Everyone She Loved by Sheila Curran
Tell us about your latest book.
Four women, friends since college, live in a charming southern beach town. One of them, Penelope, has more money than God. Which may be why she insists on playing the deity from time to time. Despite her beauty and inherited wealth, she becomes preoccupied with what might happen to her husband and children if she died. So she talks her husband into signing a codicil to her will. If she should die, he won’t remarry unless the new wife (and more importantly) mother, has been approved by her sister and three best friends. Years go by, the codicil gathers dust, and more than its share of hilarity, until the unthinkable happens and everyone she loved must find their way without Penelope. Simply told, it’s old money in the New South, romantic confusion, legal entanglements, and the unbreakable bonds between four women – and a
What pulled you into this story, and as a writer made you think ‘I have to write this’?
For the full story, readers should go to my website and click on Backstory. But the short version is this: in some states, if a parent hasn’t named a guardian in an official will, their children can be taken into foster care if the parents die. I was talking to a friend about how difficult it is to make the choice of who, among my siblings and friends would be the best replacements for my husband and I. Suddenly, I said, “Oooh. You know what would be worse? What if I died and John fell in love with someone who was just awful?” I thought for a minute more and said, “I know. What if he couldn’t remarry unless my sisters and best friends approved?” I knew, deep down, that whatever happened, as long as my friends and family approved of the new wife, then she’d be good for my kids. So I began to imagine a character like me, except she’s really rich, has had even more reasons in her life to become a bit of a control freak than have I and she is so charming in her ridiculous catastrophizing that her husband and friends finally say, “Enough, already! You’re not going anywhere, but if it makes you feel better, we’ll sign the damn thing.” So begins the premise for my novel, the plot of which is set into action by my character’s codicil. It’s about motherhood, wifehood, childhood, and most of all, the sisterhood of great friends who’ve come of age together.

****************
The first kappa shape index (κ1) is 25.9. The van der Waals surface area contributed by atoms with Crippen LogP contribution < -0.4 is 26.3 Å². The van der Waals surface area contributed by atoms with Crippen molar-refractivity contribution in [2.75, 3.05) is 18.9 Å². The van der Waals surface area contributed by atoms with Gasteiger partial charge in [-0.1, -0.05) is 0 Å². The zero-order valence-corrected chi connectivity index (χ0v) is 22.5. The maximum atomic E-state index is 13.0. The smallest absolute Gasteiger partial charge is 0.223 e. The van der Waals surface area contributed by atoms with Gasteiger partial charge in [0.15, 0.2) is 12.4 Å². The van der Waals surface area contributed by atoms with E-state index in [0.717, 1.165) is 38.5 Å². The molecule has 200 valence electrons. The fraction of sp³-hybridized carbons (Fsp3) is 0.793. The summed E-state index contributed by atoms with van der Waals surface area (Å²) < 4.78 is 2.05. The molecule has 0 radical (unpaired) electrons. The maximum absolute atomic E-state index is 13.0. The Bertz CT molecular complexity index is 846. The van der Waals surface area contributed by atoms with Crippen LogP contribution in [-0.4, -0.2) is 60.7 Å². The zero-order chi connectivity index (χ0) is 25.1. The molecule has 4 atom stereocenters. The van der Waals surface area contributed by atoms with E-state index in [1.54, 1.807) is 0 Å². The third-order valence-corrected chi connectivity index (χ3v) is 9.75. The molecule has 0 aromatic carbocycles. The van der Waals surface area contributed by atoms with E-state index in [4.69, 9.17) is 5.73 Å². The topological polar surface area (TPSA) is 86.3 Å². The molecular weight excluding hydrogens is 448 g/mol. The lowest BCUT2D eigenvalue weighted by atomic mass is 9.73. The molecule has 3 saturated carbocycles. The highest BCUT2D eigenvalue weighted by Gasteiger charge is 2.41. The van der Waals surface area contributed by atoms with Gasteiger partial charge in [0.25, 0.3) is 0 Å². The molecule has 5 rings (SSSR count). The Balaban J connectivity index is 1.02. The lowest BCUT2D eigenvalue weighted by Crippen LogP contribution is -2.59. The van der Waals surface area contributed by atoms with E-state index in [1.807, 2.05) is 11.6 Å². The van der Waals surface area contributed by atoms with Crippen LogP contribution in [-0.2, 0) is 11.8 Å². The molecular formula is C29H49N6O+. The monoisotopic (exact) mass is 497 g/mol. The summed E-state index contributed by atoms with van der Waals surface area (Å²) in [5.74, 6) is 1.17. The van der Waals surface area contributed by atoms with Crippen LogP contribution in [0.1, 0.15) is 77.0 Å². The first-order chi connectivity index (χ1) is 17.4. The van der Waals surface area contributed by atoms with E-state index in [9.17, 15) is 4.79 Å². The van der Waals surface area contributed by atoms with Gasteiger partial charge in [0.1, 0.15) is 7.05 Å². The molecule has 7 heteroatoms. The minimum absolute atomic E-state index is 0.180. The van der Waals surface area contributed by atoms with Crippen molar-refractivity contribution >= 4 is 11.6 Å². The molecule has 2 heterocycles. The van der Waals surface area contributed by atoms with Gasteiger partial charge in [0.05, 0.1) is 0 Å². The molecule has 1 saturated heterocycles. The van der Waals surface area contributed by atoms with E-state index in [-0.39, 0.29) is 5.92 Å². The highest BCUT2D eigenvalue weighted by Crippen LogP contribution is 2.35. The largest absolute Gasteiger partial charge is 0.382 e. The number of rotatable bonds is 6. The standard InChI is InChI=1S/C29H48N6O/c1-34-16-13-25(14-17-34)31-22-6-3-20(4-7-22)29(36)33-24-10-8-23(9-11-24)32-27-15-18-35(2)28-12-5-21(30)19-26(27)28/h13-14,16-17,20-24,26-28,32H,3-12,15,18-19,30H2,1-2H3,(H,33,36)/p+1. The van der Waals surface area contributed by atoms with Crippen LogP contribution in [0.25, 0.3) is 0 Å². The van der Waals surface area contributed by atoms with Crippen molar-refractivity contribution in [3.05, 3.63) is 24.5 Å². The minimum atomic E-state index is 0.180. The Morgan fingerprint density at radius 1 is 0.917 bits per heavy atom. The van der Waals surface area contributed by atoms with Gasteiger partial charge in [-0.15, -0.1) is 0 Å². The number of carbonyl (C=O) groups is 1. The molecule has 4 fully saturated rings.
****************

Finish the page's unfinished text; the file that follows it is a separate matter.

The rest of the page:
Tell us about your writing process. Do you outline or are you more organic?
I usually start with a character, their name, and one or two quirks they have. I am a dismal failure at outlining, I just write and get into their heads and they will often tell me what happens next, even when I’d planned something entirely different.
What is a typical writing day like for you?
Get up, make lunches for my family, say goodbye, drink coffee, head up to my room, try not to go on the internet, try to get directly into my work-in-progress, try not to answer the phone, try not to get up and walk around the house straightening things up, try not to go on the internet. The procrastination progress is lengthy and most days I fail to resist one of the temptations. I work until about noon, then I work out, then eat lunch, then try to go back to my work. By 3 I go to pick up my daughter from school, tend to whatever needs to be done around the house, answer emails, get dinner started and have a cocktail with my husband when he returns from the office. I almost never work at night, because my brain is fried.
Do you have a vice that you’ve given up, but long to continue?
Well, this is odd, because I really didn’t intend to give this up but since having radiation treatment for cancer last winter, my taste buds have changed to the point where I can’t drink more than a glass of beer or wine. I should be very happy since my love for festive beverages really worried me, but I miss being able to go out with friends and get that happy buzz I once did.
How do you promote your books?
For my first book, Diana Lively, I traveled to cities where I had friends and they threw big parties. This year, since I’ve been sick, I’ve cut back on travel plans a little, but I am going to have parties in Tallahassee, Atlanta, Sarasota, New Hampshire, New York and Denver. I am doing readings and signings at local bookstores, which I’ll be sure and post on my website. Right now there’s one July 7th at Barnes and Noble in Tallahassee on July 7th, a fundraiser July 9th at the Tallahassee Garden Club with my dear friend Julianna, and a reading at Barnes and Noble in Jacksonville. I’d be delighted to do phone interviews, chats or skype visits to book groups. Most of what I’m doing this year is through the Web, because I’m still a bit weak.
For you, what is the most difficult part of being an author?
The only difficult part is the feeling that it’s up to me to find enough readers to get enough word of mouth to keep getting paid to write novels.
What do you love about being an author?
I love the process of having an idea and following it out, of getting to know and love my characters and getting lost In their lives. In some ways it’s like playing ‘house’ when we were little kids, letting go and living in an imaginary world.
What’s next for you?
I’m working on a novel set in mid-town Atlanta, among transplants who’ve settled there around a small, lovely park. It’s very germinal at this point. I’m getting to know my characters, researching their occupations and so forth. I may also eventually write a family memoir that combines generational dramas and traumas with my siblings adventures with cancer. That’s just playing in the back of my head right now and may come to nothing, but someday I will translate the extraordinary experience of growing up in the world I did. It may be a novel, or a memoir, and it might not get written for a long time.